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December 2015

Henry Cowles – How the Other Half Thinks: Human Science in the Gilded Age – NY HoS Series

December 16, 2015, 6:00 pm - 8:00 pm
NYU Gallatin, 1 Washington Place, Room 801
New York, NY 10003
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Speaker: Henry Cowles, Assistant Professor of the History of Medicine and of History, Yale University How do I know what you think—or that you think at all? This is the so-called “problem of other minds,” a philosophical puzzle that gained new meaning in the Gilded Age. Under the star of evolution, American practitioners of the human sciences probed a range of “other minds” for common elements. These human scientists came to agree that, across gaps of age, gender, race, class,…

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January 2016

Marga Vicedo – Niko Tinbergen’s Research on Childhood Autism: Interpreting Gestures from Gulls to Children – NY HoS Series

January 27, 2016, 6:00 pm - 8:00 pm
NYU Gallatin, 1 Washington Place, Room 801
New York, NY 10003
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In 1973 Niko Tinbergen shared the Nobel Prize in Physiology and Medicine for his studies on animal behavior. In his acceptance speech, however, Tinbergen talked about childhood autism. Extrapolating from his studies of approach-withdrawal conflict in herring gulls, Tinbergen argued that autistic children are victims of environmental stress caused mainly by a mother’s failure to bond with her child and to protect her child from conflicting situations. In this talk I situate Tinbergen’s work on autism within the history of…

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February 2016

Barbara Naddeo – From Arcana Imperii to Statistics: G.M. Galanti, Political Information and Science in the Age of Enlightenment – NY HoS Series

February 24, 2016, 6:00 pm - 8:00 pm
NYU Gallatin, 1 Washington Place, Room 801
New York, NY 10003
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Speaker: Barbara Naddeo, Associate Professor of History, CUNY: The City College of New York and The Graduate Center In the early modern period the most fundamental social statistics of the age’s monarchies, from demographics to public finances, were considered to be the property of the king, whose officers most jealously archived and selectively employed them in the service of royal power. With the age of Enlightenment these same statistics became the objects of inquiry of a new breed of professionals,…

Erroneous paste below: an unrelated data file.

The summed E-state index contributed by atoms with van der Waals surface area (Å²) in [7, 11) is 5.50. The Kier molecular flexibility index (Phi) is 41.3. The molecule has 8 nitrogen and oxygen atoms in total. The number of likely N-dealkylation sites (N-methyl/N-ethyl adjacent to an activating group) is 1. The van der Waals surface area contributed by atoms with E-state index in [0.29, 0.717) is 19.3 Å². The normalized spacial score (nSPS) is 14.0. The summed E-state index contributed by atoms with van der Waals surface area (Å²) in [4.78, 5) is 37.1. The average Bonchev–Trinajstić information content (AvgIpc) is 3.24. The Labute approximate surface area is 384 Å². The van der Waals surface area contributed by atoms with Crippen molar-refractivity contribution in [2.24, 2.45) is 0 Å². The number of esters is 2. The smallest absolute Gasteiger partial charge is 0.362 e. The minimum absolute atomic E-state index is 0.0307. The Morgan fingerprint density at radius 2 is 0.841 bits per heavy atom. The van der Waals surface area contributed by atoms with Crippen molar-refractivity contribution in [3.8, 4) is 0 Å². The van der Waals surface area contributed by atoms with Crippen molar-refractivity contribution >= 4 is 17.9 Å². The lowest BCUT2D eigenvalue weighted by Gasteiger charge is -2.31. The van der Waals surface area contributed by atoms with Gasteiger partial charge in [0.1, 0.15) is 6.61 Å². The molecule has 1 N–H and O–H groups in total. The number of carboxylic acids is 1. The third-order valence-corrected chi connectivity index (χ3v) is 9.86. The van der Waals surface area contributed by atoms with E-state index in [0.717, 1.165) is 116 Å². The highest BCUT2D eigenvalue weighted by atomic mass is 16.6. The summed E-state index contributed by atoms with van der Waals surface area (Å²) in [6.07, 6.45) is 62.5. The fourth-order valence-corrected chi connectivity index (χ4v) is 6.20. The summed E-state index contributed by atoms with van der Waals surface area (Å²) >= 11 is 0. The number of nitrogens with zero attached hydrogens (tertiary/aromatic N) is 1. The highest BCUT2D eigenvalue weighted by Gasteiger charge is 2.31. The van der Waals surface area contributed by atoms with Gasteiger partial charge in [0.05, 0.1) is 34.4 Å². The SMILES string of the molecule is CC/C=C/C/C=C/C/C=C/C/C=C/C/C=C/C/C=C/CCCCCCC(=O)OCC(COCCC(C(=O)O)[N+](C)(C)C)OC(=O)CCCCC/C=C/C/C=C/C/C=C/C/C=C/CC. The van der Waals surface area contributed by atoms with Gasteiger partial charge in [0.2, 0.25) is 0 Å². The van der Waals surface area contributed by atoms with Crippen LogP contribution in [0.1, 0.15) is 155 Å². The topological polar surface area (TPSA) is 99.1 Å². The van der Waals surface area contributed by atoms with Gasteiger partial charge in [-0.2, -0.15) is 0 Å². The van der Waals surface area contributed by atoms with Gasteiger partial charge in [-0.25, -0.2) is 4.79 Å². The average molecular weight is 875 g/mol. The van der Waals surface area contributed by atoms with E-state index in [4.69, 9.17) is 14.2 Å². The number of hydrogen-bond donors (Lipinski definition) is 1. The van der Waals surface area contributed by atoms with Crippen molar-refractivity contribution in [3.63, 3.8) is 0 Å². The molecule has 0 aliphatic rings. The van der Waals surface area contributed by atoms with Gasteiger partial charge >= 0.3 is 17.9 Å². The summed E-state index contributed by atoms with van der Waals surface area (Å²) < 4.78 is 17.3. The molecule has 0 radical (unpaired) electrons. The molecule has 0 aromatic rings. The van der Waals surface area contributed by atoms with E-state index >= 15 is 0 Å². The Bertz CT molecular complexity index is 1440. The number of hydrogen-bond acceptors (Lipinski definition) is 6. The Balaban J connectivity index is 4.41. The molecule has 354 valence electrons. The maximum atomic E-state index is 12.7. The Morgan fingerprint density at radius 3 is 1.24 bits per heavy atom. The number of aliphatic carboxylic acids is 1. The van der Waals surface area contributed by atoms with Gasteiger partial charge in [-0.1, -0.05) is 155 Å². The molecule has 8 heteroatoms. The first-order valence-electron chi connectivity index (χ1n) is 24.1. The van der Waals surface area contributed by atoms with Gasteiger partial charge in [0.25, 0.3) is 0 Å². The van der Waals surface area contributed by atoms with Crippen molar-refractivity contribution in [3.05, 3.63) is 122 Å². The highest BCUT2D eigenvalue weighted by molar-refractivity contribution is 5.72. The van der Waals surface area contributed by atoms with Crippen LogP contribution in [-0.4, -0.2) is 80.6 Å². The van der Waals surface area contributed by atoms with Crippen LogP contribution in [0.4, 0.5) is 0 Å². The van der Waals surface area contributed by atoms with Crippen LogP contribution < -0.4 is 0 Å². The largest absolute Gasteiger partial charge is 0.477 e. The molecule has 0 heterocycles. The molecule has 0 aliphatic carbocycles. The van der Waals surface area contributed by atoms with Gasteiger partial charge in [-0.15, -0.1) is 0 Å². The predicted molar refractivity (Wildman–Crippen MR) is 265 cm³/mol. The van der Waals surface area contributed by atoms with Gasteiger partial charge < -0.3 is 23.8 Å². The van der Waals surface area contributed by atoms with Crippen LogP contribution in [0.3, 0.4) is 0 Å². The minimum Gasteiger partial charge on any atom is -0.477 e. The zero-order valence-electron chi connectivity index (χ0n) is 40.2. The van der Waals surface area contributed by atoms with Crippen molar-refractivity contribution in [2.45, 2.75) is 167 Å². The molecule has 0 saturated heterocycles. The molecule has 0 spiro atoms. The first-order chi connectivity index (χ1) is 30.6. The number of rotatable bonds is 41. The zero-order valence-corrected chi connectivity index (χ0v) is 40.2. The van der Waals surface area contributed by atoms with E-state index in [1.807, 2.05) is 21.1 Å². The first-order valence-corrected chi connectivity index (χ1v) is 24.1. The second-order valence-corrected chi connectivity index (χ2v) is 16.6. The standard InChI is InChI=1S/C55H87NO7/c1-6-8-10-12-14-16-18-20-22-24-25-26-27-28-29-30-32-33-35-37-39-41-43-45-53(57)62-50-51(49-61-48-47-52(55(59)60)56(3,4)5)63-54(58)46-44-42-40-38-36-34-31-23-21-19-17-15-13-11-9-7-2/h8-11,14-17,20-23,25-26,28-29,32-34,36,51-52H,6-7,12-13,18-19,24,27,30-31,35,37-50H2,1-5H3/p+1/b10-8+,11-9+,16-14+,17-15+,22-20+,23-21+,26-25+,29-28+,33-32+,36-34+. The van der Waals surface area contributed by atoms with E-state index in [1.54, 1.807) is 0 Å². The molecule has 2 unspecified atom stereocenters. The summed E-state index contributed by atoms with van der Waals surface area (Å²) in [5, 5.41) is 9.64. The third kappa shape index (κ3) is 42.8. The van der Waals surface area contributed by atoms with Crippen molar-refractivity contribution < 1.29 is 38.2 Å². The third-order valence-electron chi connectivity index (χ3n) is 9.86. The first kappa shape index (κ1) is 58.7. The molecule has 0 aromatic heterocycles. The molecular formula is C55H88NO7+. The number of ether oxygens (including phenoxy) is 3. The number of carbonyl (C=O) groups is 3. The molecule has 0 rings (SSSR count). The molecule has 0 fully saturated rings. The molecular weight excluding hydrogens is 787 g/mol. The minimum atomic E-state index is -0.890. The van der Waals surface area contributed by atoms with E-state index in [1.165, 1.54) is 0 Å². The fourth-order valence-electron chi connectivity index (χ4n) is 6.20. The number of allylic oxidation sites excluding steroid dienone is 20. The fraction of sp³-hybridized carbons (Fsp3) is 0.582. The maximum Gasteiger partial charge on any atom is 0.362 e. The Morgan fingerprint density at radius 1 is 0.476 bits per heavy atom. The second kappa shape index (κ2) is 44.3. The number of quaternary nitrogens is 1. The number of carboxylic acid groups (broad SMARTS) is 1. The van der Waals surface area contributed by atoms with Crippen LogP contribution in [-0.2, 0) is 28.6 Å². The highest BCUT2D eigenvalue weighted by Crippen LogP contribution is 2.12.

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March 2016

Jamie Pietruska – Weather Prophets, Frauds, and Counterfeiters from the Gilded Age to the New Era – NY HoS Series

March 30, 2016, 6:00 pm - 8:00 pm
NYU Gallatin, 1 Washington Place, Room 801
New York, NY 10003
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This talk will draw together histories of science, capitalism, and culture to examine epistemological debates over weather prediction during a period when the first national weather service in the United States found itself in constant competition with a multitude of private commercial forecasters in a contest for professional scientific authority.

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April 2016

Joseph Dauben – Science and Art in China. 利瑪竇 Li Matou (Matteo Ricci), 郎世寧 Lang Shining (Giuseppe Castiglione) and the Influence of Western Geometry and Mathematical Perspective on Early Qing Dynasty Mathematicians and Artists – NY HoS Series

April 27, 2016, 6:00 pm - 8:00 pm